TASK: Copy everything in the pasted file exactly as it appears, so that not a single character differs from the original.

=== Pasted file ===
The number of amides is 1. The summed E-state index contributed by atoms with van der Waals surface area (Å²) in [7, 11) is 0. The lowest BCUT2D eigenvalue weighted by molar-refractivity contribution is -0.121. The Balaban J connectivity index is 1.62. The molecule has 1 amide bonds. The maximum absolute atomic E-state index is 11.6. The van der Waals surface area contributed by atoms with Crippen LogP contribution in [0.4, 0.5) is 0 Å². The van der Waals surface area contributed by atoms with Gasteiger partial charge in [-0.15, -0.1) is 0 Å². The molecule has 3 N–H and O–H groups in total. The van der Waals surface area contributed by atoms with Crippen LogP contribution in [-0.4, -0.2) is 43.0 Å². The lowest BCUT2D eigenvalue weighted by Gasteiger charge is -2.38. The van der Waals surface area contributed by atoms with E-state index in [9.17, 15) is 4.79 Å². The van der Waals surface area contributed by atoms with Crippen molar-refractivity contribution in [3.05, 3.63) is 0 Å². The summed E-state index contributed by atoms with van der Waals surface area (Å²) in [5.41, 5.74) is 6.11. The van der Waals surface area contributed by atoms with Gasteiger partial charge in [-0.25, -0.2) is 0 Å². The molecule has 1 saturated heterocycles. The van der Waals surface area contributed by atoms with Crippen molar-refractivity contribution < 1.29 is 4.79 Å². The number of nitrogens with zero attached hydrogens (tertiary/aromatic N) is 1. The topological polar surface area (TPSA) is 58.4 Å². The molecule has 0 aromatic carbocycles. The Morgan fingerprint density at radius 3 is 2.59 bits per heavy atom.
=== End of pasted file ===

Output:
The number of amides is 1. The summed E-state index contributed by atoms with van der Waals surface area (Å²) in [7, 11) is 0. The lowest BCUT2D eigenvalue weighted by molar-refractivity contribution is -0.121. The Balaban J connectivity index is 1.62. The molecule has 1 amide bonds. The maximum absolute atomic E-state index is 11.6. The van der Waals surface area contributed by atoms with Crippen LogP contribution in [0.4, 0.5) is 0 Å². The van der Waals surface area contributed by atoms with Gasteiger partial charge in [-0.15, -0.1) is 0 Å². The molecule has 3 N–H and O–H groups in total. The van der Waals surface area contributed by atoms with Crippen LogP contribution in [-0.4, -0.2) is 43.0 Å². The lowest BCUT2D eigenvalue weighted by Gasteiger charge is -2.38. The van der Waals surface area contributed by atoms with E-state index in [9.17, 15) is 4.79 Å². The van der Waals surface area contributed by atoms with Crippen molar-refractivity contribution in [3.05, 3.63) is 0 Å². The summed E-state index contributed by atoms with van der Waals surface area (Å²) in [5.41, 5.74) is 6.11. The van der Waals surface area contributed by atoms with Gasteiger partial charge in [-0.25, -0.2) is 0 Å². The molecule has 1 saturated heterocycles. The van der Waals surface area contributed by atoms with Crippen molar-refractivity contribution < 1.29 is 4.79 Å². The number of nitrogens with zero attached hydrogens (tertiary/aromatic N) is 1. The topological polar surface area (TPSA) is 58.4 Å². The molecule has 0 aromatic carbocycles. The Morgan fingerprint density at radius 3 is 2.59 bits per heavy atom.